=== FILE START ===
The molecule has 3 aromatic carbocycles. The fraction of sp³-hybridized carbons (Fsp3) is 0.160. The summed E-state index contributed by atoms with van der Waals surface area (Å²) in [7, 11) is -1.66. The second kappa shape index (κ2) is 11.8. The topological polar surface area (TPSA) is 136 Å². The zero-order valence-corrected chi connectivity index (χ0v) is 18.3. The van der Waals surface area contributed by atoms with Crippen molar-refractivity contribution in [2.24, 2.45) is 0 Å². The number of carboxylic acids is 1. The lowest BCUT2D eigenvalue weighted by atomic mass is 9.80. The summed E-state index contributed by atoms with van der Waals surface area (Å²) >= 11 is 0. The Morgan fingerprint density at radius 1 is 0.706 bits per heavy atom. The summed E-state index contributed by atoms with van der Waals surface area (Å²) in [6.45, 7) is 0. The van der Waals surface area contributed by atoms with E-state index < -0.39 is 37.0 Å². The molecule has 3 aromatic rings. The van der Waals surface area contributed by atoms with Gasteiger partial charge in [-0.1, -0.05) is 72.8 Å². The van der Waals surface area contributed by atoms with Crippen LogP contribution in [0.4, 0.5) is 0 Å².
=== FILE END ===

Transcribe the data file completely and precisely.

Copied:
The molecule has 3 aromatic carbocycles. The fraction of sp³-hybridized carbons (Fsp3) is 0.160. The summed E-state index contributed by atoms with van der Waals surface area (Å²) in [7, 11) is -1.66. The second kappa shape index (κ2) is 11.8. The topological polar surface area (TPSA) is 136 Å². The zero-order valence-corrected chi connectivity index (χ0v) is 18.3. The van der Waals surface area contributed by atoms with Crippen molar-refractivity contribution in [2.24, 2.45) is 0 Å². The number of carboxylic acids is 1. The lowest BCUT2D eigenvalue weighted by atomic mass is 9.80. The summed E-state index contributed by atoms with van der Waals surface area (Å²) >= 11 is 0. The Morgan fingerprint density at radius 1 is 0.706 bits per heavy atom. The summed E-state index contributed by atoms with van der Waals surface area (Å²) in [6.45, 7) is 0. The van der Waals surface area contributed by atoms with E-state index < -0.39 is 37.0 Å². The molecule has 3 aromatic rings. The van der Waals surface area contributed by atoms with Gasteiger partial charge in [-0.1, -0.05) is 72.8 Å². The van der Waals surface area contributed by atoms with Crippen LogP contribution in [0.4, 0.5) is 0 Å².